‘Give laboratory monkeys a humane retirement’
Do not euthanise the last two monkeys in the animal lab, but let them retire. A petition with this message is offered to the Executive board today. Animal Rights collected 27.000 autographs.
The Radboud University animal lab still has two rhesus monkeys. At the end of 2017, Nijmegen will end research on primates. ‘The past forty years, all monkeys were euthanised after they were used as laboratory animal’, says Robert Molenaar, director of the Animal Rights foundation. ‘That gives us reason to worry about the last two monkeys.’
‘These animals have made their bodies available to science’
For a few months now, the foundation is collecting autographs to keep the two monkeys alive. ‘These animals have made their bodies available to science, without their own consent. Now, they should be granted a nice retirement’, says Molenaar. He wants a second life for these animals, in a specialised home. Earlier, laboratory monkeys from Utrecht University, used for neurological research, were placed at Stichting AAP.
The petition has been signed by 27.000 people now. Rector Han van Krieken will accept the petition on behalf of the university today. University spokesman Martijn Gerritsen says that it is not decided yet what will happen to the monkeys in 2017, but that reassignment is a realistic option. ‘We follow the code made by the National Committee for the protection of animals used for scientific purposes‘, says Gerritsen. ‘The code states that the situation is assessed on age, life expectancy, health and psychosocial condition of the animal.’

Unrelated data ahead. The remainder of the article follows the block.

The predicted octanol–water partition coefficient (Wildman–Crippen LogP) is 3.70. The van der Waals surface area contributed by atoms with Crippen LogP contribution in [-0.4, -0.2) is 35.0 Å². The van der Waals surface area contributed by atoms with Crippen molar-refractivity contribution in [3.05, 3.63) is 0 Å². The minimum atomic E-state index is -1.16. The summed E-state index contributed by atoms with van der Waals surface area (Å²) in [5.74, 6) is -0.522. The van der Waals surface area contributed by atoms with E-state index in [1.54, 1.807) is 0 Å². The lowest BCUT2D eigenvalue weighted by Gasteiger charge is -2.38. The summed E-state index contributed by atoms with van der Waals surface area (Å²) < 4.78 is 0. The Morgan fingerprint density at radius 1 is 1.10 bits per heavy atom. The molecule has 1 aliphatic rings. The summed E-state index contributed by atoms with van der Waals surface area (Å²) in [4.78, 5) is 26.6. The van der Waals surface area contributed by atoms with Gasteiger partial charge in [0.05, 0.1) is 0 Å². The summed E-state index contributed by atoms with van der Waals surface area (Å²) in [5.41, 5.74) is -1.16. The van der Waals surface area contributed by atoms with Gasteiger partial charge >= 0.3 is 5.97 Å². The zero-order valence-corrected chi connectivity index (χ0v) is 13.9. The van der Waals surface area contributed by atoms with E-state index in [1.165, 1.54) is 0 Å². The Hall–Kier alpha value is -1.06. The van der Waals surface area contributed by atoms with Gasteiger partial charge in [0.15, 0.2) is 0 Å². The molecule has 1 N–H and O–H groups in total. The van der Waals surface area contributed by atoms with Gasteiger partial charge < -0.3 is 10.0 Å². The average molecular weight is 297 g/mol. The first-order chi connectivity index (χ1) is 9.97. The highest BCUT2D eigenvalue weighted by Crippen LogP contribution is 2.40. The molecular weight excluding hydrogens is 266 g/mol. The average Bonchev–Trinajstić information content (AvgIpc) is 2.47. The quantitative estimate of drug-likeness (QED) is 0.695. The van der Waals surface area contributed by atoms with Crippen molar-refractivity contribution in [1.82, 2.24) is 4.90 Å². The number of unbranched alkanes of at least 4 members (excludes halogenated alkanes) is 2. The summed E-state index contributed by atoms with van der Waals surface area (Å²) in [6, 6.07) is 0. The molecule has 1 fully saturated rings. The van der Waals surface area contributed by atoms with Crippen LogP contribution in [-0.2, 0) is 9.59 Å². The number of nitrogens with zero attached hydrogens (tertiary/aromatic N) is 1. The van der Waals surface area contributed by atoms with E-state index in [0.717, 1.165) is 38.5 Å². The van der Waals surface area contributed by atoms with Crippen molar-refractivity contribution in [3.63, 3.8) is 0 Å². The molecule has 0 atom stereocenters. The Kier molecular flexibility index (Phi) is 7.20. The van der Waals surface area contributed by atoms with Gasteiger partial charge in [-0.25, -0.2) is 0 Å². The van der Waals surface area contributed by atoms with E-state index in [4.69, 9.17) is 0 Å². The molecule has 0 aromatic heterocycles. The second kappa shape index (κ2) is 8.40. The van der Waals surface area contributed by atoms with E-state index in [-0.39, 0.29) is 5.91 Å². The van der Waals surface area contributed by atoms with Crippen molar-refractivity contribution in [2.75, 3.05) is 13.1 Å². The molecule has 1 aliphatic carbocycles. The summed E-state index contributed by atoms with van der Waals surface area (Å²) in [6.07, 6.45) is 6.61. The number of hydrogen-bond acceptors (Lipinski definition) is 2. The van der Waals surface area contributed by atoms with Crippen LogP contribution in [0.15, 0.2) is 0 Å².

According to Gerritsen, the claim that all monkeys died in the laboratory is false. ‘At least one has been placed at Stichting AAP.’ Other monkeys, that died during or after the research, were often used for research after their death, says the spokesman. Researchers studied their brain.
In Nijmegen, brain researchers work with the monkeys. Their research included a study about the way animals process audiovisual information and deep brain stimulation in relation with Parkinson’s disease and Alzheimer diagnosis.
The Animal Rights foundation is happy that Nijmegen stops its research on monkeys next year. According to the protesters, the animals do not get more than one glass of water a day, and are constantly thirsty. Water is their reward for cooperating during the tests. Electrodes in their brain measure brain activity. ‘We understand that this kind of research does not stop overnight, it is good that Nijmegen gives a good example now.’
In The Netherlands, about 1500 monkeys are being held for scientific research.
The foundation already held a petition in 2011, that was signed by 16.000 people. Back then, it wanted that the university would stop all animal research. At the time, there were sixteen monkeys in the animal lab. The social pressure to stop using monkeys during research has increased since then. According to Gerritsen, ‘the university also has its own responsibility’, and no further monkey researched is planned.